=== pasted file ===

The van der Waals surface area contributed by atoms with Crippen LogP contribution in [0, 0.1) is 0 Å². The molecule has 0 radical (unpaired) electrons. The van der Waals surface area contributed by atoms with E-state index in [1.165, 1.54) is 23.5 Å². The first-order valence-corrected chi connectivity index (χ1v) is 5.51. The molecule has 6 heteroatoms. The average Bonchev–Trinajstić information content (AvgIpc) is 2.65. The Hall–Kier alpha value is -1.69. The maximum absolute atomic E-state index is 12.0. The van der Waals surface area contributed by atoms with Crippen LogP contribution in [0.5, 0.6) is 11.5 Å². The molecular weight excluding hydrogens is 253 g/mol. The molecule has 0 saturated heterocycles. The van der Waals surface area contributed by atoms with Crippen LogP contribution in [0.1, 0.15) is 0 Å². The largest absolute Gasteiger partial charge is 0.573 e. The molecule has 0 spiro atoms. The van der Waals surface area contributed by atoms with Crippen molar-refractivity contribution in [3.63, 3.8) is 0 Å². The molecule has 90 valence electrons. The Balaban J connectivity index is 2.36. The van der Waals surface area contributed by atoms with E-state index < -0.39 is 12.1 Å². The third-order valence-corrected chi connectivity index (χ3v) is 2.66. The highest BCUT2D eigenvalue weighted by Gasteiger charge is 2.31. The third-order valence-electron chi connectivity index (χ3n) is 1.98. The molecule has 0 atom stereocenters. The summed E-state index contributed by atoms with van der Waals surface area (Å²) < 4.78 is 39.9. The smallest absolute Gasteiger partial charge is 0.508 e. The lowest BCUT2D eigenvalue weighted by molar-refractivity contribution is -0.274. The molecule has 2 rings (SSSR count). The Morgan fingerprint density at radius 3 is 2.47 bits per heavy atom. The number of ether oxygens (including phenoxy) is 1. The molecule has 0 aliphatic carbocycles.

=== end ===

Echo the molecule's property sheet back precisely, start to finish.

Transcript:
The van der Waals surface area contributed by atoms with Crippen LogP contribution in [0, 0.1) is 0 Å². The molecule has 0 radical (unpaired) electrons. The van der Waals surface area contributed by atoms with E-state index in [1.165, 1.54) is 23.5 Å². The first-order valence-corrected chi connectivity index (χ1v) is 5.51. The molecule has 6 heteroatoms. The average Bonchev–Trinajstić information content (AvgIpc) is 2.65. The Hall–Kier alpha value is -1.69. The maximum absolute atomic E-state index is 12.0. The van der Waals surface area contributed by atoms with Crippen LogP contribution in [0.5, 0.6) is 11.5 Å². The molecular weight excluding hydrogens is 253 g/mol. The molecule has 0 saturated heterocycles. The van der Waals surface area contributed by atoms with Crippen LogP contribution in [0.1, 0.15) is 0 Å². The largest absolute Gasteiger partial charge is 0.573 e. The molecule has 0 spiro atoms. The van der Waals surface area contributed by atoms with Crippen molar-refractivity contribution in [3.63, 3.8) is 0 Å². The molecule has 90 valence electrons. The Balaban J connectivity index is 2.36. The van der Waals surface area contributed by atoms with E-state index < -0.39 is 12.1 Å². The third-order valence-corrected chi connectivity index (χ3v) is 2.66. The highest BCUT2D eigenvalue weighted by Gasteiger charge is 2.31. The third-order valence-electron chi connectivity index (χ3n) is 1.98. The molecule has 0 atom stereocenters. The summed E-state index contributed by atoms with van der Waals surface area (Å²) < 4.78 is 39.9. The smallest absolute Gasteiger partial charge is 0.508 e. The lowest BCUT2D eigenvalue weighted by molar-refractivity contribution is -0.274. The molecule has 2 rings (SSSR count). The Morgan fingerprint density at radius 3 is 2.47 bits per heavy atom. The number of ether oxygens (including phenoxy) is 1. The molecule has 0 aliphatic carbocycles.